In this simplified tutorial, we will build an analog clock that can be used in Final Cut Pro.
- Create a “power source” that drives all parts of our “device”.
- We need to make the time settable.
- We need to make this project something that works well in Final Cut Pro.
- FCPX will slow down Motion projects (titles, generators) if they are stretched out in time, or conversely speed them up if shortened. We can “fix” the timing of our project with a loop marker.
- Obstacle 2: finding an appropriate length of time to fix the loop.
- The power source will be the timing/behavior used on the Hour element.
- The best format to use for looping is a 1 hour long project. This makes creating minutes and seconds easily cyclical.
Creating the Clock Face:
Select the Line tool. In the Canvas, holding down the shift key, draw a vertical line about the length you want for the Second hand. Go to the Properties inspector and Reset the Position Parameter. This places the line in the center of the Canvas. Show Rulers. Click on the top Ruler and drag down a Guide to the 0 point. Then, drag the Properties > Transform > Anchor Point > Y parameter downward and set the point you want the line to rotate around. It should look something like this:
Duplicate this line twice more. Use the Edit Points tool to shorten one of the lines about 80-90% or the original and shorten the other one to about 60-70% of the original. Use the Shape > Style > Outline > Width parameter to adjust the widths of the shortened line: the “minute” hand – set to about 20px and the “hour” hand, set to about 35px, like this:
The Hour “Ticks”
Draw another small line. Reset its Position. Type ‘L’ to create a Replicator. Set the Shape to Circle, the Arrangement to Outline, the Points to 12 and select the Align Angle option in Cell Controls. Then, slide the Radius up until you have a nice arrangement that fits with the hands you have created.
The Power Source
Select the Hour hand. Go to the Properties inspector and reveal the Rotation > Z parameter. Right click on it and Add Parameter Behavior > Ramp.
Why Ramp? It’s linear and precise.
Since the project is exactly 1 hour long. In one hour, an hour hand moves exactly 30º clockwise. In terms of Motion, the hour hand needs to move -30º to move clockwise.
In the Ramp parameter behavior, set its End Value to -30.0º.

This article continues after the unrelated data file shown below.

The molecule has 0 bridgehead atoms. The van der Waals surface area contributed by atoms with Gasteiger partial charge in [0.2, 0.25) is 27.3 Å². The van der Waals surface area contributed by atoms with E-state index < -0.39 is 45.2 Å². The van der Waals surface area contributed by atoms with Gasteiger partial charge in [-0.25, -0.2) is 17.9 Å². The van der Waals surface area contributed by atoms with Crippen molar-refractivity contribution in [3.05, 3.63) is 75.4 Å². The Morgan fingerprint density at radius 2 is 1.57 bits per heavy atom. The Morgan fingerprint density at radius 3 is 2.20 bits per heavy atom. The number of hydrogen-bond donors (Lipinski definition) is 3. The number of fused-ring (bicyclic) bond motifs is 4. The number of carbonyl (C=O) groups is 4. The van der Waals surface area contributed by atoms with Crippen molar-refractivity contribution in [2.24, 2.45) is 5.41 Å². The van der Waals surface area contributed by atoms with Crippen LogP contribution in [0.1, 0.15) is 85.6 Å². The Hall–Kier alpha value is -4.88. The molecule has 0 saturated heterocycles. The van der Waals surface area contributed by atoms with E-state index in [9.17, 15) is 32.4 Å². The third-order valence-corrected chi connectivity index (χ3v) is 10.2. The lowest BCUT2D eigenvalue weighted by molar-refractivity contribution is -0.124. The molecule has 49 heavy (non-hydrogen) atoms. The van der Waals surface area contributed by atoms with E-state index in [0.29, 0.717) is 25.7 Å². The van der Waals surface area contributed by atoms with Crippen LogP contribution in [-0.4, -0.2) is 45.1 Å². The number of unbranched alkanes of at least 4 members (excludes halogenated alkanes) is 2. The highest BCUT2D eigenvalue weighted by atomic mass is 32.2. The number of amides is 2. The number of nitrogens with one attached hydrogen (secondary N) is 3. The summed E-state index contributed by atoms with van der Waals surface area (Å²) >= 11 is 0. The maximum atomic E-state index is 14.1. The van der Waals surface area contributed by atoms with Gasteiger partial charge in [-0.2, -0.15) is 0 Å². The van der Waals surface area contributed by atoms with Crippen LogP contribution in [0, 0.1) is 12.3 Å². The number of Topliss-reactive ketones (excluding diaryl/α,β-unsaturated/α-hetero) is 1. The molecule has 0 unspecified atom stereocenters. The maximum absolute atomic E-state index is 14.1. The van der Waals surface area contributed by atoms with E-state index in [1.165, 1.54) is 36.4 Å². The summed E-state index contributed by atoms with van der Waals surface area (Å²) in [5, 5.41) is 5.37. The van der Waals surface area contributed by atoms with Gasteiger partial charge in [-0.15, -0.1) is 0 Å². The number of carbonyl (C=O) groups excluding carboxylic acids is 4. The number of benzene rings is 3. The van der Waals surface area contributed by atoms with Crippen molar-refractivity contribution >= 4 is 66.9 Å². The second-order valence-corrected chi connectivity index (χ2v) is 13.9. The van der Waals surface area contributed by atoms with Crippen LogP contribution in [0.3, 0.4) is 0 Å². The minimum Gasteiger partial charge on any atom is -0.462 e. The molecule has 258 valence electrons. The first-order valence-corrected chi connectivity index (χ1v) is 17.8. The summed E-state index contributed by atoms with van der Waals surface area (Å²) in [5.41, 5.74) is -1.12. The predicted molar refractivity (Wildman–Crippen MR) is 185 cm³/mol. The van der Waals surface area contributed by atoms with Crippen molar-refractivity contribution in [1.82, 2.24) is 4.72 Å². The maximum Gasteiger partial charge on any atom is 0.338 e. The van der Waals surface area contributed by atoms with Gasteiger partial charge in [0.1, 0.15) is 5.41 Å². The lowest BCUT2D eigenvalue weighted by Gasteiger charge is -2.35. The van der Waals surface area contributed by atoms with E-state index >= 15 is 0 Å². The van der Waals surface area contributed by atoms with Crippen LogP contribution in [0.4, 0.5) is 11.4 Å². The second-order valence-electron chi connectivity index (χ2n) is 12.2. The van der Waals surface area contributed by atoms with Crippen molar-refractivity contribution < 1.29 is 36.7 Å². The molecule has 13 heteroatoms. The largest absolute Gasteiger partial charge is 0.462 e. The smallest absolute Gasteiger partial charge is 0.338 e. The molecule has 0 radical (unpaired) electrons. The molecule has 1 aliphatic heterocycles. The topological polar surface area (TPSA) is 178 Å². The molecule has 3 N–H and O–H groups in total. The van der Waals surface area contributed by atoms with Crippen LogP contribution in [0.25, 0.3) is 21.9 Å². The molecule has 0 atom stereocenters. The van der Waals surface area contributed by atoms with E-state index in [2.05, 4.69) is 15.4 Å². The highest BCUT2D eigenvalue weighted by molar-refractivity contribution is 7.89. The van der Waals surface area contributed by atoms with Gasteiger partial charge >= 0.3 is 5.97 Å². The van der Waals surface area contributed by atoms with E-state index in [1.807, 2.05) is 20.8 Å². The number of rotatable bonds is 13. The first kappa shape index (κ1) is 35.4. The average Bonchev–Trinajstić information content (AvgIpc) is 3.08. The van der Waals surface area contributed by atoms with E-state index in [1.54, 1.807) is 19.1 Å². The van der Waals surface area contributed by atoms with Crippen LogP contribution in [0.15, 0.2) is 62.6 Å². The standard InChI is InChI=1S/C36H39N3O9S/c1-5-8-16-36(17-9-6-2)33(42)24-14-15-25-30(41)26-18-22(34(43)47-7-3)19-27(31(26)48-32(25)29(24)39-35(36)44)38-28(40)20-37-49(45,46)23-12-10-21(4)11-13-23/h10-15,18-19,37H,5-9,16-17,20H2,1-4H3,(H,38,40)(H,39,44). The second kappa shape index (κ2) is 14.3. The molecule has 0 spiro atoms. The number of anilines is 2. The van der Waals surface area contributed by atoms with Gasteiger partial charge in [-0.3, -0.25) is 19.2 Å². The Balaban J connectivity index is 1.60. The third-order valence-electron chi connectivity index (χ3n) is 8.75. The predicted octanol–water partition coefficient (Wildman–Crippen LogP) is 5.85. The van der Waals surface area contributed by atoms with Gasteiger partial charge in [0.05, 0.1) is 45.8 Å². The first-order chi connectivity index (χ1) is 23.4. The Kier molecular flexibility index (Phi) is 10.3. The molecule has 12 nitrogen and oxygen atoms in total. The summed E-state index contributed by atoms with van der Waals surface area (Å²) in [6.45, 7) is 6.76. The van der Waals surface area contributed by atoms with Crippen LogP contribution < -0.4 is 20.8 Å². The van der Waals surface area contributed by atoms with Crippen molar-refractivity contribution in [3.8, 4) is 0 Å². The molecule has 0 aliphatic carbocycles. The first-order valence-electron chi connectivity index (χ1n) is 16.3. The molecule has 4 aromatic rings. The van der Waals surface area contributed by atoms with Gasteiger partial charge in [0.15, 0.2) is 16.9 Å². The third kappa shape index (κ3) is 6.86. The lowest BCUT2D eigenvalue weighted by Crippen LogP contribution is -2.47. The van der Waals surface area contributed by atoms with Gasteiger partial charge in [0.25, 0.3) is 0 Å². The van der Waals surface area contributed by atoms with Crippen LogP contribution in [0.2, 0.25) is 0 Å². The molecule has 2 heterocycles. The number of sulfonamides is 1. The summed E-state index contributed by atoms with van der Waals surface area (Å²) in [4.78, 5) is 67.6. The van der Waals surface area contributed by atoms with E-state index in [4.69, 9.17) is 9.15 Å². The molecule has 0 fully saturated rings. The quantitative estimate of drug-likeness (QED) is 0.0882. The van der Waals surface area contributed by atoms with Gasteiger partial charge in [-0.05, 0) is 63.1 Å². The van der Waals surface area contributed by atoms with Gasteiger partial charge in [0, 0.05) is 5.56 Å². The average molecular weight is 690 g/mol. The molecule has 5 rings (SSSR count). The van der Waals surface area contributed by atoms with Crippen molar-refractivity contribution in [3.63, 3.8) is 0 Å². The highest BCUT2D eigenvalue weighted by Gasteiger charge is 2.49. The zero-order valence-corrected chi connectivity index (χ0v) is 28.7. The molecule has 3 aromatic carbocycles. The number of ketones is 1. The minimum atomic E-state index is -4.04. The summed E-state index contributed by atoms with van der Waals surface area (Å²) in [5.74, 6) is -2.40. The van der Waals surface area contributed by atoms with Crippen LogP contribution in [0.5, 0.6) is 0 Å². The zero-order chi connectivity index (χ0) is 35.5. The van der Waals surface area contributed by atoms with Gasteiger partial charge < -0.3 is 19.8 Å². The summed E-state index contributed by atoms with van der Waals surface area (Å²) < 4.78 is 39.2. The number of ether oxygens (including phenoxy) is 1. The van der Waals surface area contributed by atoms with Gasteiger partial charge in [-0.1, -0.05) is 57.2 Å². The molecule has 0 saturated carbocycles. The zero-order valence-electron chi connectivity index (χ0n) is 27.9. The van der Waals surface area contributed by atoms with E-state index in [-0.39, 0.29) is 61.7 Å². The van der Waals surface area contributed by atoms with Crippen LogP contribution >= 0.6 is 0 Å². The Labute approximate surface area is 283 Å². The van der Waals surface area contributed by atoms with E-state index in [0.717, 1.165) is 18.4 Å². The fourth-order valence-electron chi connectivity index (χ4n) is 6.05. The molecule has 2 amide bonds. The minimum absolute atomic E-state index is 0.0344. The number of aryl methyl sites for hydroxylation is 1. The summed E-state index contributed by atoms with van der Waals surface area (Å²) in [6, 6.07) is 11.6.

This is our “power source”. It is going to drive the minute hand and the second hand. If you run your project, you will see the hour hand move from directly vertical (12 o’clock) to the one hour mark.
The Minute Hand
- Our project is one hour long! Dropping that in the storying in FCPX is going to be “ugly”.
- We also need to force the timing to stay consistent with our design.
Double click on the new Slider object in the Layers List and rename it: Set Start Time. In the slider’s Inspector, the Slider’s parameter should already be set at 0. Make sure that the Hour hand.Custom.Rotation.Z value is also at 0º. Slide the slider’s parameter to 100 and drag the Hour hand.Custom.Rotation.Z value down to -360º. In the Options section, set the Range Maximum to 12.0; right-click on the Set Start Time label in the rig inspector and Publish. You will now be able to set a starting time in Final Cut. Unfortunately, you will have to deal with “decimal hours”, for example: 1:15 will be 1.25 (or one and a quarter), etc… but still, better than dealing with negative degrees.
I want the second hand to “tick” seconds!
Nice option! I agree. Easy.
Select the Second hand line object. In the Properties > Transform inspector, right click on Rotation > Z (again.) From the popup menu, select Add Parameter Behavior > Quantize.
In a running analog clock, every second is a 6º movement. Double click on the Step Size value and type in 6, then Enter. Then right click on the Label “Quantize” (or just that top bar) and select Publish. Select the Project “layer” and in the Project Inspector, double click on the word “Quantize” and replace it with “Tick Seconds” — you now have a new option to have a free-running analog clock or one that ticks off the seconds.
You have now mastered the basic clockworks. You can do anything else you want to dress up this effect any way you want. The core animation will always be the same.
You can set up a way to show/hide the second hand and you can also speed up or slow down the clock animation. Try adding the Ramp > End Value to a Rig > New Pop-up and create the options for a 0 End Value (stopped clock – and use the Set Start Time slider) and another option for something like -720º (you will want to hide the second hand) making the hour and minute hands spin around quite quickly.
Here’s a layout of the Pop-up options:
The 20x speed advances the clock a full 24 hours in the one hour length of the project. It’s fast, but not so fast that the second hand needs to be hidden. 10x would be 12 hours. Calculate the End Values in terms of degrees of the Hour hand.